Muneer says Xiapex is very rarely funded by NHS trusts, while surgery still is. With a contribution from his work’s private health policy, Jones was able to get the drug privately. But he still had to contribute almost £3,000 himself, including additional costs for the treatment. “What do you do?” he says. “Avoid it and say, well, that’s a really nice holiday, or try and get on with it and sort it out?”
Jones had his third injection the day before we speak. He compares it to a visit to the dentist, “but down there”; the drug is injected after a local anaesthetic. He has to massage his penis to encourage the reduction in the bend, and has already noticed an improvement. But Muneer says that Xiapex is about to be quietly taken off the market less than five years after its launch. “It will mean patients who want to avoid surgery won’t have that option,” he says.
Xiapex, branded Xiaflex in the US, is distributed in Europe by Sobi, a Swedish pharmaceutical company. Sobi declined to share sales figures, but confirmed that Endo Pharmaceuticals, which makes the drug, has decided “to terminate the collaboration with Sobi … [We] will accordingly not distribute Xiapex in 2020”. The withdrawal will also affect patients with Dupuytren’s contracture, which causes fingers to bend towards the palm of the hand (the actor Bill Nighy has had it since his 20s).
Endo declined to answer any questions about the drug, which remains patent protected, or to address the concerns of men who will no longer be able to access it. Nor would it explain or even confirm the decision to abandon its European customers. “Thanks for reaching out. We have no further comment,” Heather Zoumas Lubeski, the company’s executive director of corporate affairs, tells me in a one-line email.
Jones, who is in a long and supportive marriage, fears for men like him for whom Xiapex offers the best hope of a return to something like a normal life. “I would be distraught if it hadn’t been available,” he says. His sex life has, unsurprisingly, suffered. As well as the bend, Peyronie’s can cause broader dysfunction and performance anxiety. Jones has to take Viagra, which means he and his wife have to plan sex ahead of time – sex that is also likely to be painful, even if it is successful.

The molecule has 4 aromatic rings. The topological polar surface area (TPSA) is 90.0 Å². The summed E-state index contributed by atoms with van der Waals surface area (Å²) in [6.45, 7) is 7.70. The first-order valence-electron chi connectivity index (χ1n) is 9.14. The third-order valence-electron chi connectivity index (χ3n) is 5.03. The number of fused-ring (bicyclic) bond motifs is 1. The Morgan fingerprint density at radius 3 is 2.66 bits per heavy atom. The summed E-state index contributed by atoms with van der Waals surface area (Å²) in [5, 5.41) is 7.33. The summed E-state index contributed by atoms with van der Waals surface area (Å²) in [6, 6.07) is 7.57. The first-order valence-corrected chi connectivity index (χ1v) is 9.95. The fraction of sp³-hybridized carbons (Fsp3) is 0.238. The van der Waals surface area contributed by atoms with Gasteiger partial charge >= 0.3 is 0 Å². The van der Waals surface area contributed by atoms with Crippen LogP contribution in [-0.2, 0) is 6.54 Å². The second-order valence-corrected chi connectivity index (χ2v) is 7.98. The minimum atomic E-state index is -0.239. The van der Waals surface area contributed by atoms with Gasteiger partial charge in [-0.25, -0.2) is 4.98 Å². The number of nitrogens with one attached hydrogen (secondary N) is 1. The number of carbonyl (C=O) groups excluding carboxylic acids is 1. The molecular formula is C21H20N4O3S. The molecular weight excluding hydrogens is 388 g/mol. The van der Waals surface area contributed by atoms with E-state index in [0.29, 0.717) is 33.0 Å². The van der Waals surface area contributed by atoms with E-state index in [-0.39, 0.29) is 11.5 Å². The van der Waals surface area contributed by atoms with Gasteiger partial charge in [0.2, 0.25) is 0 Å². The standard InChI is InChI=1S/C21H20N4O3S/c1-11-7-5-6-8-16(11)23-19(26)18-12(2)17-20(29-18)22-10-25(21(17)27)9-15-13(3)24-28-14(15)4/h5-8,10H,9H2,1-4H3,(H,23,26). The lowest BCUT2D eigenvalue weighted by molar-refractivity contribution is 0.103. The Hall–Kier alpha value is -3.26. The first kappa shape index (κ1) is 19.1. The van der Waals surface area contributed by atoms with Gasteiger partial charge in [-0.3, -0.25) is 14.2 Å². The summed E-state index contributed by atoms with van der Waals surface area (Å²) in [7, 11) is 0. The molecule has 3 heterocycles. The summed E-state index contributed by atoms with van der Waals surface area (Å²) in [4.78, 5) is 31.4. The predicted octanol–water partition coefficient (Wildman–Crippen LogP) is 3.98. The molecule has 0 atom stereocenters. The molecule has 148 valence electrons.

“Put it this way: if I were single or a younger man, I wouldn’t have been looking at meeting anyone ever again in the condition I’m in,” he says. “My only other option would be to go and have the chop, but then I’m not sure what I’d have left. I don’t know how I could have coped with it. I probably wouldn’t want to be around, to be honest … You feel like you’re not a man any more.”
Jones received some counselling on the NHS, but he would like more research and funding for non-surgical treatments, and for more men to feel comfortable getting help. Muneer suspects that many men are reluctant to do so, which means the true rates could be higher than thought. It is estimated that it affects between 3% and 10% of adult men – and up to 23% in the 40-70 age group. That could equate to as many as 2.5 million cases in the UK.
But Muneer is pleased to see attitudes change, even if treatment can be challenging. The ubiquity of camera phones has also helped, he says. “When I started, people were bringing in out-of-focus Polaroids,” he explains. “Now I can get a better idea of the problem. I had one architect who even added the angle of his bend to the photo.”
Jones was in the military before construction and is familiar with male-dominated tea-breaks in which sexual health chat tends not to feature. “I talk about a lot, but even I wouldn’t talk about this at work,” he says. “But that’s why I think it’s important to get this condition out there, so other people can read about it and understand it, and know that it’s not easy, but help is out there.”